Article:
A day or two later, a girl posted that she and her family came across the shell when they were all sitting on the beach. Sadly, their mother had recently passed away and they were gathered together, sharing memories of her.
“They said they didn’t see the shell at first and were shocked when they looked down,” Mendez said. “The picture of the lady I painted looked like their mother – and the quote matched her personality. It gave them all chills, and some were even crying.”
Others who found Mendez’s creations felt moved by striking coincidences. A young girl who found a shell embellished in support of Ukraine just happened to be on the way to play the Ukrainian National Anthem on her cello. A mother who found a shell Mendez painted of two children said the rendering remarkably resembled her son and daughter.
“I just feel like God must have had his hand in some of the way these things happened,” summed up Mendez.
Barrod said she herself doesn’t paint shells, but instead learned to decoupage them. Last December, Barrod made her first decorative attempts and added an ornamental shell to a memory tree erected in Holgate around the holidays.
“It was a cardinal for my father (who died in 2015,) shared Barrod. “Everyone can put a shell on the tree or even on the ground around it because the tree gets filled fast. It’s a memory tree for people who have lost a loved one.”
Christmas in July inspired a number of shell artists, including Tracy Gifford Sprague of Barnegat, well-known as a local photographer. Sprague says she takes pictures to make people feel good and happy despite all the craziness in the world.
As Sprague noticed a lot more people ornamenting shells and hiding them, she decided to contribute by painting some. She added sea glass to the batch she hid to give it a different touch.
“We just make a little tag that says “surprise,” Sprague noted. “We tell people they can either keep or re-hide their find and ask them to post on Facebook if they’ve found a shell.”
A couple of people not only paint the shells for fun – but also to raise funds for a local non-profit organization. Both Michele MacIntyre Capri and Judy Keane said they’ve sold their handcrafts and donated the proceeds to Compassion Café, which provides meaningful employment for young people and adults with disabilities.
Capri said she was out on short term disability herself last year and used her time at home to come up with 150 shells on behalf of the group whose mission was important to her. She filled a table with her work and accepted donations in lieu of payment. Those who picked up shells were instructed to hide them if they didn’t want them for themselves. And – also requested to patronize the Compassion Café.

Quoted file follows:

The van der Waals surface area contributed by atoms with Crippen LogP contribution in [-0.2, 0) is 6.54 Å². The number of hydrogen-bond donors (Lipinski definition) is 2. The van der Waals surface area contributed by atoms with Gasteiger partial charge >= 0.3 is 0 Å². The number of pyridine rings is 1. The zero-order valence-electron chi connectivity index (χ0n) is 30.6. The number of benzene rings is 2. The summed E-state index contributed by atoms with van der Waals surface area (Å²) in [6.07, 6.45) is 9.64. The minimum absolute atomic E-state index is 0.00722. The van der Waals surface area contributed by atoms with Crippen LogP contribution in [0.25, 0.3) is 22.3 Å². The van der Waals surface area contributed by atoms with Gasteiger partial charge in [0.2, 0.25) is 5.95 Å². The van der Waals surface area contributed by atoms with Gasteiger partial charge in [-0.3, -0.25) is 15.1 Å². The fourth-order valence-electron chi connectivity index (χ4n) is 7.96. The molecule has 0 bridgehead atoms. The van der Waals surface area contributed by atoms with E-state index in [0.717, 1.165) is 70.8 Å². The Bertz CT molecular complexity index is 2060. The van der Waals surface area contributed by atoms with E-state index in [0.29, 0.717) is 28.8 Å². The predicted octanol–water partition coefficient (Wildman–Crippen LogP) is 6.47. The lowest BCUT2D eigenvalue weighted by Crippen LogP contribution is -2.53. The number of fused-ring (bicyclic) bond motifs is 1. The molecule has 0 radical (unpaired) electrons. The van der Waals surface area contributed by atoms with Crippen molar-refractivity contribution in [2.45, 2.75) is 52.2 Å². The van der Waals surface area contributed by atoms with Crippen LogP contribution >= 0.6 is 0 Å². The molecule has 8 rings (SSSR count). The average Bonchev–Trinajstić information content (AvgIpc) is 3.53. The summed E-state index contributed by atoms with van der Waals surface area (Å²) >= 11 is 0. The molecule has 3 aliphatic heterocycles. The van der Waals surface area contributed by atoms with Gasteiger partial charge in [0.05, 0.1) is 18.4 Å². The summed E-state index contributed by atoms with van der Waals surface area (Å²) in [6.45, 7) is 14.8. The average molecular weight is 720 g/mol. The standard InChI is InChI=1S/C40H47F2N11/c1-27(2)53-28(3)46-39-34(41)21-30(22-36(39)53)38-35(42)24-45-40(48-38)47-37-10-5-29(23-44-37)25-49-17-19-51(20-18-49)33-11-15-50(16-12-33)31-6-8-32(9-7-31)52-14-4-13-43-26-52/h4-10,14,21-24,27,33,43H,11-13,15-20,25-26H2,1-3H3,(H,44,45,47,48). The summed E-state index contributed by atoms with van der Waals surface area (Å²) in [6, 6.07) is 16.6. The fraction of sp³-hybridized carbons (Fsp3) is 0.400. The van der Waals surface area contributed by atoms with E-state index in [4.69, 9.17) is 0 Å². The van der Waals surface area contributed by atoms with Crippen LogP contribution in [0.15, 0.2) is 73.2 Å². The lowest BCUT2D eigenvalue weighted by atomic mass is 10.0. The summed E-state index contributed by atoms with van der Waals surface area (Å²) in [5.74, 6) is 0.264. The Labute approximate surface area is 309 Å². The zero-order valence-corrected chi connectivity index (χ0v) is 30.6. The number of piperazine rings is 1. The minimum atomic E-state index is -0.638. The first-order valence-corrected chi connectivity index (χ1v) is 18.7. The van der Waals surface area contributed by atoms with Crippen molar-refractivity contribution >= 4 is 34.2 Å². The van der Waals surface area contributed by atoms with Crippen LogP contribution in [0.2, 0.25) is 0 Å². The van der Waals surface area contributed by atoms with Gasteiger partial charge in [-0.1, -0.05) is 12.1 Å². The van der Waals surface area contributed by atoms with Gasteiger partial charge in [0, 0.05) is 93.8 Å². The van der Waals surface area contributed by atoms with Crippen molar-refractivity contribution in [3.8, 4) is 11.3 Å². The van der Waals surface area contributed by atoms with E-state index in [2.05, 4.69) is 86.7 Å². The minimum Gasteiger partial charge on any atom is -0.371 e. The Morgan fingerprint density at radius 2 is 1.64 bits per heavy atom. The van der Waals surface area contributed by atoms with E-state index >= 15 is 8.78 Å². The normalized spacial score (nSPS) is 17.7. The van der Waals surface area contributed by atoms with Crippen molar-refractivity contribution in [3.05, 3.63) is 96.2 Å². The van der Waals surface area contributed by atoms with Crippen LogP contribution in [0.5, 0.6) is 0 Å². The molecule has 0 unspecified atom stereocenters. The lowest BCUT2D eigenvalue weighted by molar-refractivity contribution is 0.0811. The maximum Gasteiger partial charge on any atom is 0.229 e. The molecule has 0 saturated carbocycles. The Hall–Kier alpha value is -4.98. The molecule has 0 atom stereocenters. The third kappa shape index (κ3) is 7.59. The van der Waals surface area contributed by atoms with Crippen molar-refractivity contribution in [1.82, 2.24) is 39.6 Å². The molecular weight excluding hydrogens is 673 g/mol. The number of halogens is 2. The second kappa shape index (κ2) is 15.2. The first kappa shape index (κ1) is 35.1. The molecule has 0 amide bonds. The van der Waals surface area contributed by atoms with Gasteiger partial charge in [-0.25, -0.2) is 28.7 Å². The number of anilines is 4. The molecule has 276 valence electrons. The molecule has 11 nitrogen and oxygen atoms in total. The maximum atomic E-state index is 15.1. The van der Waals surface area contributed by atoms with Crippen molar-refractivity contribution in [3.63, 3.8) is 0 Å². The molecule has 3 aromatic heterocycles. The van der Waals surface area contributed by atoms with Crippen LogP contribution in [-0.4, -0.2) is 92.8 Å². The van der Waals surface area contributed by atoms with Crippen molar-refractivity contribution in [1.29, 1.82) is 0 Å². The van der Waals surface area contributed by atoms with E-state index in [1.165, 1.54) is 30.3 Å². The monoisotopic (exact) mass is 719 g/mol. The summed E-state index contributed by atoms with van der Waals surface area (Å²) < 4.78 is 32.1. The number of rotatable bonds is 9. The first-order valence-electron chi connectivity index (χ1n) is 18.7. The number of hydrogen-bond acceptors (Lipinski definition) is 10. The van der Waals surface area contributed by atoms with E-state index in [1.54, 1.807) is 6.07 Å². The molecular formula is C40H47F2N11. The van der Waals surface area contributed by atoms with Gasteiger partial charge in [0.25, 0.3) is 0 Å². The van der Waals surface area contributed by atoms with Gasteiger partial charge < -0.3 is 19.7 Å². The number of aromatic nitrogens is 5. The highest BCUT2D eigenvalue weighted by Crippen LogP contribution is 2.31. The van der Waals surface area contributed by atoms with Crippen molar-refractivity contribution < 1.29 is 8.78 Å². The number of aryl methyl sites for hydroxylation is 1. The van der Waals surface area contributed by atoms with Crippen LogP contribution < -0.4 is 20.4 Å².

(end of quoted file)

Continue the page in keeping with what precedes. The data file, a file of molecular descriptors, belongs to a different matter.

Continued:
Keane, 81, gives special meaning to the old tongue twister “She Sells Seashells by the Seashore.” The spirited senior puts a $4 price tag on her creations and invites people to her home to purchase them. Like Capri, Keane turns over all of her earnings to the Compassion Café.
“When I first saw the decoupage shells about three years ago, I knew it was something I could do,” shared Keane. “I do this in Florida too, when I’m down there in the winter.”
Some of Keane’s shells are on display at the Root Green Shoppe, a general store in Beach Haven. A jar set up for people who take the shells says that all donations will go to the Compassion Café.
While Keane’s not running around the entire island hiding her shells, she did put one on the doorsteps of her immediate neighbors. She chuckled that some folks couldn’t immediately figure out who left behind the mystery gifts.
A shell garden is set up at the end of Keane’s block on 105th Street in Beach Haven Park directly in front of the beach access ramp. People leave behind shells or take them. When Keane noticed some shells were weather worn, she took them home to make them as good as new. It’s all about a Shellabration of nature’s beauty.
While surf clam shells are the most common to wash ashore the LBI beaches, many others make their way along the shoreline. Children and adults galore all seem to enjoy the game of hide and seek as demonstrated by the popularity of the Shelling on LBI Facebook page.
Shells as a canvas represent a rebirth in a sense. Special people turn coastal treasures that once protected live mollusks into memories of Long Beach Island as a fantastical place at the Jersey shore.